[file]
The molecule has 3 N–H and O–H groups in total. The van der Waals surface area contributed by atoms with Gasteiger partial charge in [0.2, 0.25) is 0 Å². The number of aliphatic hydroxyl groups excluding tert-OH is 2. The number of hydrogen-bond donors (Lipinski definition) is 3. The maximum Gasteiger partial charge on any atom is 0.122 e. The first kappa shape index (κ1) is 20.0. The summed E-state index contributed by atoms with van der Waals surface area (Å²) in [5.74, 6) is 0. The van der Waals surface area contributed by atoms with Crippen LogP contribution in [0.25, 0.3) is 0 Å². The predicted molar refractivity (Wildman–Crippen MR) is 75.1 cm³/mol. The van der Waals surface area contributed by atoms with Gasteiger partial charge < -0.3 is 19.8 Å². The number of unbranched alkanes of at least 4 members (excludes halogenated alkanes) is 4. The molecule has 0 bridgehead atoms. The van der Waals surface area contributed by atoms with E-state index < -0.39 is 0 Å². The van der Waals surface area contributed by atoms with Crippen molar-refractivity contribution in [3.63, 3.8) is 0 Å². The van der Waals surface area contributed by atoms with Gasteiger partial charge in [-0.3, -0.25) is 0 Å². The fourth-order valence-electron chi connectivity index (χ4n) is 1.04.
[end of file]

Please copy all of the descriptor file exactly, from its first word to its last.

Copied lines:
The molecule has 3 N–H and O–H groups in total. The van der Waals surface area contributed by atoms with Gasteiger partial charge in [0.2, 0.25) is 0 Å². The number of aliphatic hydroxyl groups excluding tert-OH is 2. The number of hydrogen-bond donors (Lipinski definition) is 3. The maximum Gasteiger partial charge on any atom is 0.122 e. The first kappa shape index (κ1) is 20.0. The summed E-state index contributed by atoms with van der Waals surface area (Å²) in [5.74, 6) is 0. The van der Waals surface area contributed by atoms with Crippen LogP contribution in [0.25, 0.3) is 0 Å². The predicted molar refractivity (Wildman–Crippen MR) is 75.1 cm³/mol. The van der Waals surface area contributed by atoms with Gasteiger partial charge < -0.3 is 19.8 Å². The number of unbranched alkanes of at least 4 members (excludes halogenated alkanes) is 4. The molecule has 0 bridgehead atoms. The van der Waals surface area contributed by atoms with E-state index < -0.39 is 0 Å². The van der Waals surface area contributed by atoms with Crippen molar-refractivity contribution in [3.63, 3.8) is 0 Å². The van der Waals surface area contributed by atoms with Gasteiger partial charge in [-0.3, -0.25) is 0 Å². The fourth-order valence-electron chi connectivity index (χ4n) is 1.04.